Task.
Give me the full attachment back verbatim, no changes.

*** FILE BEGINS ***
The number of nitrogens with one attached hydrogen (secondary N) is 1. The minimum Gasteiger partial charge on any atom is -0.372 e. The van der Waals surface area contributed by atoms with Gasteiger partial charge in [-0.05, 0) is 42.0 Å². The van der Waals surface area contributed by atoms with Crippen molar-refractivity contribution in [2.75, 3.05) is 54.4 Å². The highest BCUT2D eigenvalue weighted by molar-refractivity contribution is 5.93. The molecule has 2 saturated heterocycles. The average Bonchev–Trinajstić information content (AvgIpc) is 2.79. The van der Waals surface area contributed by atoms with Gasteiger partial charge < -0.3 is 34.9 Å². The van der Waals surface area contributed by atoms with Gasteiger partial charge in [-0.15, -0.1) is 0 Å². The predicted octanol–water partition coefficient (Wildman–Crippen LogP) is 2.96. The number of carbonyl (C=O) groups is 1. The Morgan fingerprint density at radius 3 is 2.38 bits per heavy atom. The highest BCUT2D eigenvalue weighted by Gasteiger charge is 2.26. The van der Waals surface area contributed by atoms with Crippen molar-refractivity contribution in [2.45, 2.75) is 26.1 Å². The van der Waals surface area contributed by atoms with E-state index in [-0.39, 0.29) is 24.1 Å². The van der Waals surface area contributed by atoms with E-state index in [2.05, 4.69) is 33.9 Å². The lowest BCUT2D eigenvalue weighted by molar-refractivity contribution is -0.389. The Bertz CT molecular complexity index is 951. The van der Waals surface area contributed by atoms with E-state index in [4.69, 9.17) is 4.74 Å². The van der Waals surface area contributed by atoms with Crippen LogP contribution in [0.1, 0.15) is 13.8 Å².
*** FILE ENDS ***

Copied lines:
The number of nitrogens with one attached hydrogen (secondary N) is 1. The minimum Gasteiger partial charge on any atom is -0.372 e. The van der Waals surface area contributed by atoms with Gasteiger partial charge in [-0.05, 0) is 42.0 Å². The van der Waals surface area contributed by atoms with Crippen molar-refractivity contribution in [2.75, 3.05) is 54.4 Å². The highest BCUT2D eigenvalue weighted by molar-refractivity contribution is 5.93. The molecule has 2 saturated heterocycles. The average Bonchev–Trinajstić information content (AvgIpc) is 2.79. The van der Waals surface area contributed by atoms with Gasteiger partial charge < -0.3 is 34.9 Å². The van der Waals surface area contributed by atoms with Gasteiger partial charge in [-0.15, -0.1) is 0 Å². The predicted octanol–water partition coefficient (Wildman–Crippen LogP) is 2.96. The number of carbonyl (C=O) groups is 1. The Morgan fingerprint density at radius 3 is 2.38 bits per heavy atom. The highest BCUT2D eigenvalue weighted by Gasteiger charge is 2.26. The van der Waals surface area contributed by atoms with Crippen molar-refractivity contribution in [2.45, 2.75) is 26.1 Å². The van der Waals surface area contributed by atoms with E-state index in [-0.39, 0.29) is 24.1 Å². The van der Waals surface area contributed by atoms with E-state index in [2.05, 4.69) is 33.9 Å². The lowest BCUT2D eigenvalue weighted by molar-refractivity contribution is -0.389. The Bertz CT molecular complexity index is 951. The van der Waals surface area contributed by atoms with E-state index in [4.69, 9.17) is 4.74 Å². The van der Waals surface area contributed by atoms with Crippen LogP contribution in [0.1, 0.15) is 13.8 Å².